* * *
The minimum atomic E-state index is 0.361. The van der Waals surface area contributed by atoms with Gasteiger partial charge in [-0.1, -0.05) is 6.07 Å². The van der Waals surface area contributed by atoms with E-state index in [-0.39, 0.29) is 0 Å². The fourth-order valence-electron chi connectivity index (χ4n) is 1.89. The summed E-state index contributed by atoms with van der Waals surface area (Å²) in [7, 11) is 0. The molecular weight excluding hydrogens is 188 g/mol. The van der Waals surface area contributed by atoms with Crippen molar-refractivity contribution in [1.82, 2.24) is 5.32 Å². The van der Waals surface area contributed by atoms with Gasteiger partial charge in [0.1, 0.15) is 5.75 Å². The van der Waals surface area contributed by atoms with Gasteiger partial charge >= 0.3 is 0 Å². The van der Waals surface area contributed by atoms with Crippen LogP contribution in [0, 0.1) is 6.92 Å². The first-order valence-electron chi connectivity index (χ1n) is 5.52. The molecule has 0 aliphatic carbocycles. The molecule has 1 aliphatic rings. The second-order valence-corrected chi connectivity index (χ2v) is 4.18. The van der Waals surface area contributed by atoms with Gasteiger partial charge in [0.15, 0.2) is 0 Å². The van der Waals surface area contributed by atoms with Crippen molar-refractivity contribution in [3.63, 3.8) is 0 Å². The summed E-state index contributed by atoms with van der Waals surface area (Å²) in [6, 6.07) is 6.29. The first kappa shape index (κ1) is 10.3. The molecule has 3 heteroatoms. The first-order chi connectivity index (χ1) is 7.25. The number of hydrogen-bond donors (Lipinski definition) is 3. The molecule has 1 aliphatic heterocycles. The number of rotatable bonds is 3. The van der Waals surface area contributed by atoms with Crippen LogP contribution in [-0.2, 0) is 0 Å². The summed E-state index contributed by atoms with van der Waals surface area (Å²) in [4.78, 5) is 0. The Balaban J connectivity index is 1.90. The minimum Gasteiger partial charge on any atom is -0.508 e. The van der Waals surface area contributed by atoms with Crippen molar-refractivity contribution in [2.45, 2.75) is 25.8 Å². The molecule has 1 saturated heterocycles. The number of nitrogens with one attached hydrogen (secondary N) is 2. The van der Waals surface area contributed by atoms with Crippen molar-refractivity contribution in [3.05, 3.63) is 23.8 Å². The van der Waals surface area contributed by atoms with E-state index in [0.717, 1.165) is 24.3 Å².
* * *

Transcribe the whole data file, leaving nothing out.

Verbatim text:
The minimum atomic E-state index is 0.361. The van der Waals surface area contributed by atoms with Gasteiger partial charge in [-0.1, -0.05) is 6.07 Å². The van der Waals surface area contributed by atoms with E-state index in [-0.39, 0.29) is 0 Å². The fourth-order valence-electron chi connectivity index (χ4n) is 1.89. The summed E-state index contributed by atoms with van der Waals surface area (Å²) in [7, 11) is 0. The molecular weight excluding hydrogens is 188 g/mol. The van der Waals surface area contributed by atoms with Crippen molar-refractivity contribution in [1.82, 2.24) is 5.32 Å². The van der Waals surface area contributed by atoms with Gasteiger partial charge in [0.1, 0.15) is 5.75 Å². The van der Waals surface area contributed by atoms with Gasteiger partial charge >= 0.3 is 0 Å². The van der Waals surface area contributed by atoms with Crippen LogP contribution in [0, 0.1) is 6.92 Å². The first-order valence-electron chi connectivity index (χ1n) is 5.52. The molecule has 0 aliphatic carbocycles. The molecule has 1 aliphatic rings. The second-order valence-corrected chi connectivity index (χ2v) is 4.18. The van der Waals surface area contributed by atoms with Gasteiger partial charge in [0.15, 0.2) is 0 Å². The van der Waals surface area contributed by atoms with Crippen molar-refractivity contribution in [3.63, 3.8) is 0 Å². The summed E-state index contributed by atoms with van der Waals surface area (Å²) in [6, 6.07) is 6.29. The first kappa shape index (κ1) is 10.3. The molecule has 3 heteroatoms. The first-order chi connectivity index (χ1) is 7.25. The number of hydrogen-bond donors (Lipinski definition) is 3. The molecule has 1 aliphatic heterocycles. The number of rotatable bonds is 3. The van der Waals surface area contributed by atoms with Crippen LogP contribution in [-0.2, 0) is 0 Å². The summed E-state index contributed by atoms with van der Waals surface area (Å²) in [4.78, 5) is 0. The Balaban J connectivity index is 1.90. The minimum Gasteiger partial charge on any atom is -0.508 e. The van der Waals surface area contributed by atoms with Crippen molar-refractivity contribution in [2.45, 2.75) is 25.8 Å². The molecule has 1 saturated heterocycles. The number of nitrogens with one attached hydrogen (secondary N) is 2. The van der Waals surface area contributed by atoms with Crippen molar-refractivity contribution in [3.05, 3.63) is 23.8 Å². The van der Waals surface area contributed by atoms with E-state index in [0.717, 1.165) is 24.3 Å².